My pranams to Sri Sivanandaji, Sri Swami Satyanandaji, Sri Swami Niranjananandaji and Swami Satsangiji, and thanks in a way that words cannot express. As I was waiting to do this presentation today, a lady asked me what I was going to speak about, and I said I was going to speak about yoga nidra. She said, "Maybe you should do yoga nidra before you present your talk." I said, "Even better than that, I just received diksha from Swamiji!"
I am here today to talk about some research that has been recently completed. It has a long title: 'Exploring the lived experiences of yoga nidra practitioners: from relaxation to spirituality' and the methodology used is called Interpretive Phenomenological Analysis, which I will explain shortly. It is my intention to share the inspiration behind this study, the context of this study, the data, and some of its implications. As with all studies, there are some limitations, and together with the limitations there are also some strengths. I will try to point out some of the limitations, and hopefully the strengths will be obvious.
The main thing with this research is that it does not try to prove anything. In an attempt to explain what it is about, I might use the analogy of the rasagulla experience once more. Swamiji beautifully described the researcher who has an understanding of the rasagulla, but who has never eaten the rasagulla. Then there is the experiencer who has only eaten the rasagulla. This study attempts to discover the experience of eating the rasagulla. What really inspired me in this study was the number of rather phenomenal results that I experienced with the few people I had been working with.
While working in a prison, an inmate came to a class once and then I did not see him again. Six months later I received a letter saying that, thanks to the yoga nidra, he had given up the life of crime.
In another case, there was a patient who had had a stroke eighteen months previously, and who was told that she would never be able to breathe into her abdomen again. Two yoga nidras later, not only was she breathing into her abdomen, but she was out walking every day in the countryside.
A third case occurred while working with alcohol and substance misuse patients. One patient had been drinking around eighty units of alcohol a day, and as a result, the staff thought he had done some permanent nerve damage. After about two weeks of talking to him and trying to build trust, I convinced him that we should do yoga nidra. The night before, his hands had been shaking so much that he had to have someone help him have a cup of tea. We did one yoga nidra and as he emerged from the practice, he had a big smile. He raised his hands up, perfectly still, and he looked at his hands in disbelief. The consultant psychiatrist said, "What did you do?" I said, "We did yoga nidra." He did not know what it was, but I said, "Look, I am writing a paper on it."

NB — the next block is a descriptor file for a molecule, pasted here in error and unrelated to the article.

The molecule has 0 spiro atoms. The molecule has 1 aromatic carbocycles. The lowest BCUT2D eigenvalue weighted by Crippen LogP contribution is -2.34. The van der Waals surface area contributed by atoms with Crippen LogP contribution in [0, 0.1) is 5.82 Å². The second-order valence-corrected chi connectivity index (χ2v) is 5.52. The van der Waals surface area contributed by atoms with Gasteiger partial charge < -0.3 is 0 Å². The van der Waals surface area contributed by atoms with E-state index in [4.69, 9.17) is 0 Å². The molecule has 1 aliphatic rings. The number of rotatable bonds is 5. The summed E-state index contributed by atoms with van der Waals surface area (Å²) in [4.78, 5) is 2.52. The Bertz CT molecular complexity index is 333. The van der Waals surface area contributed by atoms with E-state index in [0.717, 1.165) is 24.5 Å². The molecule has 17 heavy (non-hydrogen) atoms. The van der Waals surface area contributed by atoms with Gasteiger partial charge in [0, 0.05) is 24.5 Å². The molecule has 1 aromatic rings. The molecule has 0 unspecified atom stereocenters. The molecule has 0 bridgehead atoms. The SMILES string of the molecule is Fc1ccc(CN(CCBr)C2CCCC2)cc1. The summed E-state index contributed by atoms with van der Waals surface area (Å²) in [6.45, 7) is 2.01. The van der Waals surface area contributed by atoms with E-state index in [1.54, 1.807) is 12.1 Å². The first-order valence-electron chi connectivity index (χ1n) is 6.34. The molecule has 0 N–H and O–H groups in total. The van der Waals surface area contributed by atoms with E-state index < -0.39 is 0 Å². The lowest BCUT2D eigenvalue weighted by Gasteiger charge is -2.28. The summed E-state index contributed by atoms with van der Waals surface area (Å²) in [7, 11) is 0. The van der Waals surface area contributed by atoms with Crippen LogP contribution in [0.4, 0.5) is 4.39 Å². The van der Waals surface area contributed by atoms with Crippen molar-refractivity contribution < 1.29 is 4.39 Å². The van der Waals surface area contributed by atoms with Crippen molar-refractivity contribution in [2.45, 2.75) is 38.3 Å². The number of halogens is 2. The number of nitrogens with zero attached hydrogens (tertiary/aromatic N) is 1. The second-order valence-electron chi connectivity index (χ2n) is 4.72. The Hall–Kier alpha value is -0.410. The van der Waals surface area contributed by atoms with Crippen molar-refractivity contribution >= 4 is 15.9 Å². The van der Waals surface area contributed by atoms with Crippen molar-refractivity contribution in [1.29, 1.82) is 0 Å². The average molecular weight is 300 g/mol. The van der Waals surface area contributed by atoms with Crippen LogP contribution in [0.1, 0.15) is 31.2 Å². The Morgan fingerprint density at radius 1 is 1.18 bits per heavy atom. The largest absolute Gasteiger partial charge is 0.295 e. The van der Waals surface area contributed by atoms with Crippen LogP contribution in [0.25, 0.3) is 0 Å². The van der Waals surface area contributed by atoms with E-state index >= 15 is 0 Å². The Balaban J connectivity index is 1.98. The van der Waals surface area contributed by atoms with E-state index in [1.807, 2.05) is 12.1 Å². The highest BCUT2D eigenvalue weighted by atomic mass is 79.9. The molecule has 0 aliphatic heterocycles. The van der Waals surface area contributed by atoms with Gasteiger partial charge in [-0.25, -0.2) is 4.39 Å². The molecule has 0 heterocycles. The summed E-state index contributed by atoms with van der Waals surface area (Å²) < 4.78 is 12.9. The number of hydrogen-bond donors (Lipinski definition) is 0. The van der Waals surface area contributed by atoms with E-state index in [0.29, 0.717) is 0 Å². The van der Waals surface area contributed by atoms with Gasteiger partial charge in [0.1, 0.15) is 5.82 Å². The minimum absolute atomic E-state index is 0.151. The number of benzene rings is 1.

There are many other stories, but let me share one last one. There was a person I was working with who had a criminal history of violent crime. He would tell me that when he does rotation of awareness in yoga nidra, he can feel the crimes that he has done with his hands, but it is as if he has not done them. It is as if they are leaving him, they are leaving his hands.
Of course, I had my own personal experiences with yoga nidra; thanks to the Bihar School of Yoga, you can now eat rasagulla in England as well! With these stories and my own experiences, I became interested in understanding what is happening while people practise yoga nidra. What are the phenomena? To a certain extent, I know what happens when I practise when I stay awake, but what do other people experience? Are there any common themes that people might be experiencing? As part of a research project, I undertook a literature study to see what research had already been done.
Yoga nidra has been successful in the case of post-traumatic stress disorder and compassion fatigue. If you are not sure what compassion fatigue is, imagine that you are working in a healthcare setting or something similar where you are heavily exposed to a lot of trauma. Over time, you lose your ability to be compassionate with the people you are working with, and this is 'compassion fatigue'. Yoga nidra has been successful in reducing compassion fatigue for healthcare workers in war zones and is also, of course, a stress reliever.
There is an emerging body of evidence around quantitative studies, but I still felt intuitively that the potential of yoga nidra is much more than that. As occupational therapists we were interested, not in how you get back to work or how to adjust your desk, but how meaning is experienced. How is meaning generated in our lives? Together with that, there have been a lot of public stories in the UK about the failings of the healthcare service – specifically, too much focus on achieving targets. As a result, research which seeks to understand the patient's experience has become more accessible and more acceptable.
I decided to use the same methodology of understanding the patient's experiences and apply it to the practice of yoga nidra. Of course I had to go through a variety of ethics clearances, which was completed, and then I had to recruit some people to interview. At first, nobody wanted to speak to me, they just said, "Oh, well I just fall asleep, I don't know what happens, so I can't say anything." Then, after a while, I convinced people that it does not matter whether they know or not, there are no right or wrong answers, we would simply talk.
I conducted some in-depth interviews with people and we were able to set the room up in a way as though they were practising yoga nidra. The idea was that they would have some access, hopefully in a positive way, to some of the experiences. I recorded the interviews, I transcribed them, I typed them up and I had to listen to them many times.